Steve Bannon isn't going to war against Donald Trump. Let's exorcise this prediction from our heads right away. Not only has Bannon made it abundantly clear that he intends to go to war in the name of defending Trump against enemies in Congress and the news media, but the trend so far has shown that former Trump staffers generally don't go ballistic on their former boss -- so far.
That's not to suggest Breitbart.com won't criticize Trump when necessary. There's surely a possibility of that. But an all-out war among the alt-right simply isn't happening.
Okay, don't put away your Bannon resignation party favors just yet, because even though he's not going to blow up the White House on his way out, his departure is yet another indication of an administration in complete disarray. In fact, it's not even an administration in the strictest sense of the word, given there isn't any administrating or governing going on. What we're seeing on display is the manifestation of what a truly incompetent White House looks like, complete with mass resignations, conspicuously vacant posts, dismal poll numbers, worsening scandals, talk on the Hill of impeachment and so forth.
This is what it looks like to have a president who's completely out of his depth.
It's fair to suggest that while we technically have a president and a White House staff supporting him, we don't really have a president in the traditional, moral sense. Instead, we have a group of show-folk -- sideshow hacks and pretenders going through the motions without accomplishing much of anything. Which is definitely a good thing, given the twisted politics of their dysfunctional collective, don't get me wrong. It reminds me of a Little Rascals short in which Spanky, Darla and Alfalfa pretend to do adult things, but only manage to imitate the most superficial aspects of whatever it is they're doing.
This is one of many reasons why we're seeing everyone who's not physically handcuffed to the White House resigning en masse.
In the past several days alone, two entire presidential councils collapsed and evaporated. The president's committee on arts and the humanities disappeared due to the entire panel walking away from a poisonous chief executive, and it did so using some of the harshest terms yet, calling upon Trump to resign if he can't grasp the difference between Nazis and anti-fascism protesters. Earlier in the week, the Strategic and Policy Forum, along with the Manufacturing Jobs Initiative each ceased to exist due to all of the participating CEOs walking away from the toxic president.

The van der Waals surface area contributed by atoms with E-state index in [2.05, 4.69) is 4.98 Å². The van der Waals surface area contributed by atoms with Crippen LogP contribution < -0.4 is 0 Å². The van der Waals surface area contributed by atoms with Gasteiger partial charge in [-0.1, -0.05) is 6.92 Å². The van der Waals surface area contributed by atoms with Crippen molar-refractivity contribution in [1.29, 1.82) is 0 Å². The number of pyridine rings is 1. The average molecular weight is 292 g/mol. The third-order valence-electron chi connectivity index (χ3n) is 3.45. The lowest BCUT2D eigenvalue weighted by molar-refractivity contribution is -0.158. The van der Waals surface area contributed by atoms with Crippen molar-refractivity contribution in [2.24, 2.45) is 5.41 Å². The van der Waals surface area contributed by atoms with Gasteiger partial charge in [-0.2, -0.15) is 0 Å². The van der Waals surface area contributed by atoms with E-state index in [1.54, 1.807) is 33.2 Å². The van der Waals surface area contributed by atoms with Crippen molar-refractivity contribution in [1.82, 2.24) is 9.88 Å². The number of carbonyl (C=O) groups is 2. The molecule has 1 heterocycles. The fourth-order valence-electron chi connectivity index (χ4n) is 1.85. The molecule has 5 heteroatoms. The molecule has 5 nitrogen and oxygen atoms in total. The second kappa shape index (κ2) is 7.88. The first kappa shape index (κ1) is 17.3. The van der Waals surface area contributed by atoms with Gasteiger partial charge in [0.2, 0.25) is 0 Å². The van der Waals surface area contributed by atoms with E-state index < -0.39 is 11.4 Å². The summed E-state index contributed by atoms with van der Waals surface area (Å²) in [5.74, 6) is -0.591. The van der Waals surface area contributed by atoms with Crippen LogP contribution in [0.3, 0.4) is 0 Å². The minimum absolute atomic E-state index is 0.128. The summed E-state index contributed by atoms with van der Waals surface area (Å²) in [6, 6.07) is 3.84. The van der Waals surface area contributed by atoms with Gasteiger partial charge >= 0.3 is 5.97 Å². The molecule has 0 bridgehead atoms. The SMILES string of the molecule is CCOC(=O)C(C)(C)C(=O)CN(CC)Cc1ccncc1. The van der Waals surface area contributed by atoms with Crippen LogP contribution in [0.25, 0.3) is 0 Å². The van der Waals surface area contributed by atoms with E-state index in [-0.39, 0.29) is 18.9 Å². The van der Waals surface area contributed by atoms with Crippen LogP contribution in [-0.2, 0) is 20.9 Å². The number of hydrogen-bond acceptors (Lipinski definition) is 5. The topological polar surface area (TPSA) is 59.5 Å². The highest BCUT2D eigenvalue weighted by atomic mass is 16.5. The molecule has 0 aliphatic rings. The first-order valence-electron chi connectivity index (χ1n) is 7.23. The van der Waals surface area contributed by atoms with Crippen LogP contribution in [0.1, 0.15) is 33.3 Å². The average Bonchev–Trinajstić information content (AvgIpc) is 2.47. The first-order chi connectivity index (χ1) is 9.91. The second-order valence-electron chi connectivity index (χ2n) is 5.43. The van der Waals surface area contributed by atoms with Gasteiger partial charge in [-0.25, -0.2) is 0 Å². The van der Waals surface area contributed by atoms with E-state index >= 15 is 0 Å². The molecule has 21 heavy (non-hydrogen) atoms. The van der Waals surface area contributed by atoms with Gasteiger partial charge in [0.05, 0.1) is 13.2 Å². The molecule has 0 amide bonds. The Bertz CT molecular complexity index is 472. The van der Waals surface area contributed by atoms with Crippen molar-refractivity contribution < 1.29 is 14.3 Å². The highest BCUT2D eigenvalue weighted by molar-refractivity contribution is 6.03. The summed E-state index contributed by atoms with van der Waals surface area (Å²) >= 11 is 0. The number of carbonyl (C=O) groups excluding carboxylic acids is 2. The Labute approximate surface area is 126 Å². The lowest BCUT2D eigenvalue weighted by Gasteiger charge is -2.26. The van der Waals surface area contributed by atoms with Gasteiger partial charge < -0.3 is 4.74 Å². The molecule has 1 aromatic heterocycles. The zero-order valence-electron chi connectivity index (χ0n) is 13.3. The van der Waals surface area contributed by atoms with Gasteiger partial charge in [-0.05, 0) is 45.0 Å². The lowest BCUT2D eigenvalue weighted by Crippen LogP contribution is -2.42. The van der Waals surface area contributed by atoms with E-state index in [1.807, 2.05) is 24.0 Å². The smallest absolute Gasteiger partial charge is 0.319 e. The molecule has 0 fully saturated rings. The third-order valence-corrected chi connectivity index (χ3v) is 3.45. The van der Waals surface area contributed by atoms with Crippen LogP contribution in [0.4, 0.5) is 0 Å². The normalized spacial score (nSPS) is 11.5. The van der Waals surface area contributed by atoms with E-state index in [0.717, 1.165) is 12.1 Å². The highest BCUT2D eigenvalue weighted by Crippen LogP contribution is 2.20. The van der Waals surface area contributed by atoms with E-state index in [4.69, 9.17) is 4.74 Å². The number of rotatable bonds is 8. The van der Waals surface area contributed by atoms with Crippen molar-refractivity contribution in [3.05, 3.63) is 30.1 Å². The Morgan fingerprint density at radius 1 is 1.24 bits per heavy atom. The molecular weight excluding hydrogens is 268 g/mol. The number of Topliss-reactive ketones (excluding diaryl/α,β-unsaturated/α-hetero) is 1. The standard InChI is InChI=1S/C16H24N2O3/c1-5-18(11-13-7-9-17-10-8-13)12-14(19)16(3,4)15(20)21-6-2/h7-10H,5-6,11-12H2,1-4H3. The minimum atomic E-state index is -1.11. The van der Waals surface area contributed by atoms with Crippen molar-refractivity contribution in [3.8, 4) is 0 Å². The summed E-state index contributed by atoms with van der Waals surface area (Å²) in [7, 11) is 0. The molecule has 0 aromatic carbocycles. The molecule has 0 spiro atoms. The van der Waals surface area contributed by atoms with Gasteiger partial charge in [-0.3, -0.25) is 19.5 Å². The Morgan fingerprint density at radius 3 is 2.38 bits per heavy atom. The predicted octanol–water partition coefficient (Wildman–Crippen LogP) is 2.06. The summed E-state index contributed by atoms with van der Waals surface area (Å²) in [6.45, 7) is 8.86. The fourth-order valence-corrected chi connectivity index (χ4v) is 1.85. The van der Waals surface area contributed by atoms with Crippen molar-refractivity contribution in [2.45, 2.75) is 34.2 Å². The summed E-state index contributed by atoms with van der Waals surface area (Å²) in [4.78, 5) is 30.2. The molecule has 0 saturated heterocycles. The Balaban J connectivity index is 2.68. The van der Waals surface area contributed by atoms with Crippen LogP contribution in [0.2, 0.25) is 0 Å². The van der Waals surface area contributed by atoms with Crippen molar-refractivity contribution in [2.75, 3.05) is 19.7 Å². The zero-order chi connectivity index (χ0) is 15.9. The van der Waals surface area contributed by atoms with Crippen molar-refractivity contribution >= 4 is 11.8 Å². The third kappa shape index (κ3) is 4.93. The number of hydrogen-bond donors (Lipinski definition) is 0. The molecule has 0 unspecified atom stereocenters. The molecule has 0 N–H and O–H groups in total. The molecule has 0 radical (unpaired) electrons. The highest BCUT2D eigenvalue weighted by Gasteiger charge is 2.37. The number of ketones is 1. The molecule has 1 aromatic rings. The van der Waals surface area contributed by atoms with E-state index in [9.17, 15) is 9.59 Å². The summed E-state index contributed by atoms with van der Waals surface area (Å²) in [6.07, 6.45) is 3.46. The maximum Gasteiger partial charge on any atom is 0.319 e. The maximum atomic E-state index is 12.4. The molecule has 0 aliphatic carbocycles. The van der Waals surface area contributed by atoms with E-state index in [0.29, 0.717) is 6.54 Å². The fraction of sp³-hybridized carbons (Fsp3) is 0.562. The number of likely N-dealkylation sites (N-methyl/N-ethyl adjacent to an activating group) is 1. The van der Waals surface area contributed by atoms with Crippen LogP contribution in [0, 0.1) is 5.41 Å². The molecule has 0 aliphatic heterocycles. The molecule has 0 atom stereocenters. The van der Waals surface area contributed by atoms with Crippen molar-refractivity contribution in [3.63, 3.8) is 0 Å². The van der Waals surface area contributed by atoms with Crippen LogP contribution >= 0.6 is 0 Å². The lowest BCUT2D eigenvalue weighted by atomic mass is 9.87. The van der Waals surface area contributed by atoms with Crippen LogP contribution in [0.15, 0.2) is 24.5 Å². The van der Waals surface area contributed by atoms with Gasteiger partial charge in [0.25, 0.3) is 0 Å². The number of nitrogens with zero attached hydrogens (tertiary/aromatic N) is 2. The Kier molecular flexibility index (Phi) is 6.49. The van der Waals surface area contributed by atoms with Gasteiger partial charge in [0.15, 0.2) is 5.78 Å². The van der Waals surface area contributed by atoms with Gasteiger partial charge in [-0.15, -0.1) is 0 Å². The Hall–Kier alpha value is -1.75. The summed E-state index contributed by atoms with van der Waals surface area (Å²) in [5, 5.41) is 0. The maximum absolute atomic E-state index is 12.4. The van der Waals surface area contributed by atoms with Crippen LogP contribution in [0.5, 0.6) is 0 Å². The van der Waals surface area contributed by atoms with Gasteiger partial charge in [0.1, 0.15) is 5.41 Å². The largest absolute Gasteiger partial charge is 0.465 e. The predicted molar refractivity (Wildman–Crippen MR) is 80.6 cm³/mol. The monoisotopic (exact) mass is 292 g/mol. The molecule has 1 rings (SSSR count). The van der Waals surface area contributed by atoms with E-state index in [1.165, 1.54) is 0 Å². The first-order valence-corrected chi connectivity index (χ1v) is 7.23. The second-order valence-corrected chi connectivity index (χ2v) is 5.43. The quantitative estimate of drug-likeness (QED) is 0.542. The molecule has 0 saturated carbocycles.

It gets worse. Late Friday, while we were still making sense of Bannon's departure and what it means for Trump's future, we learned that all 15 members of the Commerce Department's Digital Economy Board of Advisors up and quit due to Trump's corrupt leadership. And don't forget, Trump's commerce secretary, Wilbur Ross, has been linked to the Trump-Russia scandal, given his former gig as a vice-president of the Bank of Cyprus, a reputed money-laundering front.
But wait. There's more. Here's CNN's complete scoreboard of all the bad news to hit the Trump White House in the past four weeks alone.
Again, this isn't a presidency. It's a clusterfuck.
Which is all to say, no, Bannon's departure alone doesn't necessarily portend a war by the far-right aimed at Trump. But what it absolutely signifies is yet another major cataclysm layered onto Trump's growing slagheap of nightmares, with zero good news to balance it out. The hemorrhaging, by the way, is being monitored closely by congressional Republicans who not only heard Bannon's threats of retribution loud and clear, but they're also witnessing a White House that's not improving with time but, instead, a White House that seems to be getting less competent and less centered and less capable as time goes on.
One last thing. There's a reason why certain rules, systems and traditions have been established for stewards of the American presidency. The hard lesson Trump should be learning, but isn't: If you deviate from the guidelines, you do so at your own peril. Reinventing how presidential politics is engaged requires much more than crazy eyes and a Twitter feed. It requires massive amounts of political capital and a presidency that's riding high with 60+ approval polls. Trump has none of that. On top of these obstacles, it must be confounding to Trump to see one version of (fictitious) reality on Fox News every day, while observing a separate and distinct reality in national security and policy briefings from experts. I wonder if Trump is growing more obnoxious and more erratic as those two diverging realities chip away at his grasp on what's real and what's fake. Food for thought.
(Thanks to Sean Domnick, Fred Cunningham, and Jeanmarie Whalen.)